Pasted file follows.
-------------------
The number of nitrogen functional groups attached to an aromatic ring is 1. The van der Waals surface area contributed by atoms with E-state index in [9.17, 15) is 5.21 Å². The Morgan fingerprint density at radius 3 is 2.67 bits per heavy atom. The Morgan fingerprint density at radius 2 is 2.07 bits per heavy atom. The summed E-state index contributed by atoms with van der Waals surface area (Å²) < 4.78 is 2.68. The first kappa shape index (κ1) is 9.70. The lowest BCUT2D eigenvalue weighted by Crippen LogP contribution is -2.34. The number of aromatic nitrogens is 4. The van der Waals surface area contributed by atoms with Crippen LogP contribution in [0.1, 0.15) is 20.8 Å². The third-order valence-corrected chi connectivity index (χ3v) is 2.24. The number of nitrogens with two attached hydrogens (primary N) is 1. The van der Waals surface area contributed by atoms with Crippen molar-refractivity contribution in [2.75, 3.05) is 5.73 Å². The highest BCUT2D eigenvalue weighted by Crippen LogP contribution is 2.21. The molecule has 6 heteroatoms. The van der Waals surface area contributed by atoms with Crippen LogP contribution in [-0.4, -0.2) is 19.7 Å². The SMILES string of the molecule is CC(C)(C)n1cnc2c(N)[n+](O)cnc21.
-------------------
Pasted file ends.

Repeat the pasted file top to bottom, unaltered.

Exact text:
The number of nitrogen functional groups attached to an aromatic ring is 1. The van der Waals surface area contributed by atoms with E-state index in [9.17, 15) is 5.21 Å². The Morgan fingerprint density at radius 3 is 2.67 bits per heavy atom. The Morgan fingerprint density at radius 2 is 2.07 bits per heavy atom. The summed E-state index contributed by atoms with van der Waals surface area (Å²) < 4.78 is 2.68. The first kappa shape index (κ1) is 9.70. The lowest BCUT2D eigenvalue weighted by Crippen LogP contribution is -2.34. The number of aromatic nitrogens is 4. The van der Waals surface area contributed by atoms with Crippen LogP contribution in [0.1, 0.15) is 20.8 Å². The third-order valence-corrected chi connectivity index (χ3v) is 2.24. The number of nitrogens with two attached hydrogens (primary N) is 1. The van der Waals surface area contributed by atoms with Crippen molar-refractivity contribution in [2.75, 3.05) is 5.73 Å². The highest BCUT2D eigenvalue weighted by Crippen LogP contribution is 2.21. The molecule has 6 heteroatoms. The van der Waals surface area contributed by atoms with Crippen LogP contribution in [-0.4, -0.2) is 19.7 Å². The SMILES string of the molecule is CC(C)(C)n1cnc2c(N)[n+](O)cnc21.